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NASA Targets Problems To Make Space Travel Safer

STEVE INSKEEP, host:

NASA has released a comprehensive study of what happened to seven astronauts killed when the shuttle Columbia broke-up in 2003. The hope is this report will lead to improve safety on future mission. NPR's Richard Harris has the story.

RICHARD HARRIS: Nothing could have saved the astronauts who died aboard the space shuttle Columbia on February 1st, 2003. The shuttle's wing had been punctured by debris during lift-off, and once it broke-up high over Texas at speeds of over 10,000 miles per hour, there was no hope for the seven astronauts on board. Even so, NASA decided to use the accident as an opportunity to look for ways to improve astronaut safety. The 400 page report identifies 30 recommendations that could help in a less catastrophic accident. For example, space helmets are currently designed only to help astronauts breath, but they could also offer head protection. In a telephoned press briefing NASA official William Hale said: The study has already led NASA to improve the seat belts on the remaining shuttles.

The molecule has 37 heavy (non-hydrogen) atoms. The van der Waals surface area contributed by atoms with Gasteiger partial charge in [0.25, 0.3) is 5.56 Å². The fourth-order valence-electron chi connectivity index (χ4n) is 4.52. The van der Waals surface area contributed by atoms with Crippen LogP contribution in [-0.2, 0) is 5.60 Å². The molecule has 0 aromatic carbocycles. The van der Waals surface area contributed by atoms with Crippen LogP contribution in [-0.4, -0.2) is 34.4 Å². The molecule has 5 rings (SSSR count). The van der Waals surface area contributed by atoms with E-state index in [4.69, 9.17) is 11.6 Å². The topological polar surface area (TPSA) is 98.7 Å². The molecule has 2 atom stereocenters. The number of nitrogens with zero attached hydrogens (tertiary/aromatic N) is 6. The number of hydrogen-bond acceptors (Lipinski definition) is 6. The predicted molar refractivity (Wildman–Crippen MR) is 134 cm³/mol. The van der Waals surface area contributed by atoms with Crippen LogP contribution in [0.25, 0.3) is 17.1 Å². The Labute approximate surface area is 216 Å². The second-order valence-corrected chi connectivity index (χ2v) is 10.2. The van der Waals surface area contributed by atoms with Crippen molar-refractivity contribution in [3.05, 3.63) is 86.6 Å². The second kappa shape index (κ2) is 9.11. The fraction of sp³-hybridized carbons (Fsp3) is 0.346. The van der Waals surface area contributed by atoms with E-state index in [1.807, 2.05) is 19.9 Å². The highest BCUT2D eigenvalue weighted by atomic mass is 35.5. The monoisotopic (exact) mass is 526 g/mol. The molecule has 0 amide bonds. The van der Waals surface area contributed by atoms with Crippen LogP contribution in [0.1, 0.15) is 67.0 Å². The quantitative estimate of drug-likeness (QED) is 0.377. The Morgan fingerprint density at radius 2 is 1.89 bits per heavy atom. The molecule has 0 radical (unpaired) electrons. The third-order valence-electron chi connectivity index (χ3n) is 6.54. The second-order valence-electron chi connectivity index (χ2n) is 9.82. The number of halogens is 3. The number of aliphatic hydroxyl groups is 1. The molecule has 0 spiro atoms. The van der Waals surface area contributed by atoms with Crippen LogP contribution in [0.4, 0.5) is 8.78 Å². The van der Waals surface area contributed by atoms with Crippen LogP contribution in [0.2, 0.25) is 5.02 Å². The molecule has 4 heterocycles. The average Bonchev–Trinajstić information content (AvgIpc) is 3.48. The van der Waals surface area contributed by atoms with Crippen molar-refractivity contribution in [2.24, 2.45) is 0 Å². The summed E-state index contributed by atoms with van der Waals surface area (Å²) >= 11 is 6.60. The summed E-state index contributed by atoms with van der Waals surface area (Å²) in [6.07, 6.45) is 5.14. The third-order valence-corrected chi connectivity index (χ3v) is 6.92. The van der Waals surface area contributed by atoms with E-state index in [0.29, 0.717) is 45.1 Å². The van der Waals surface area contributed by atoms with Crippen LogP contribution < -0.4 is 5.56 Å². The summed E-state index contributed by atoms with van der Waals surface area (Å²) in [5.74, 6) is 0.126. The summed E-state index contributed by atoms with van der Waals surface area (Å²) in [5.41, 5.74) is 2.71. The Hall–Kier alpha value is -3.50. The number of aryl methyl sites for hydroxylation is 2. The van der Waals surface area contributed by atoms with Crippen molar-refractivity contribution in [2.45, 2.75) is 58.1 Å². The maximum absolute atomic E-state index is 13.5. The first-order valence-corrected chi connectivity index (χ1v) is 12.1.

Mr. WILLIAM HALE (Official, NASA): And that is a huge, I think safety improvement. Again, one that would not have made any ultimate difference in the Columbia accident, but one that in a less severe circumstance could save lives.

HARRIS: More safety equipment should also be designed to operate automatically. For example, parachutes that don't require an astronaut to pull the rip cord. Hale says: NASA made the report public to help spacecraft designers around the world and for the future.

Mr. HALE: These hard lessons need to be preserved. We have done that with this report, and we will certainly do our level best to teach it to the new generation of engineers as they come forward to design a future spacecraft.

HARRIS: That includes private companies as well as designers in other parts of the world. Richard Harris. NPR News. Transcript provided by NPR, Copyright NPR.

NPR transcripts are created on a rush deadline by an NPR contractor. This text may not be in its final form and may be updated or revised in the future. Accuracy and availability may vary. The authoritative record of NPR’s programming is the audio record.

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United States & World Morning Edition
Award-winning journalist Richard Harris has reported on a wide range of topics in science, medicine and the environment since he joined NPR in 1986. In early 2014, his focus shifted from an emphasis on climate change and the environment to biomedical research.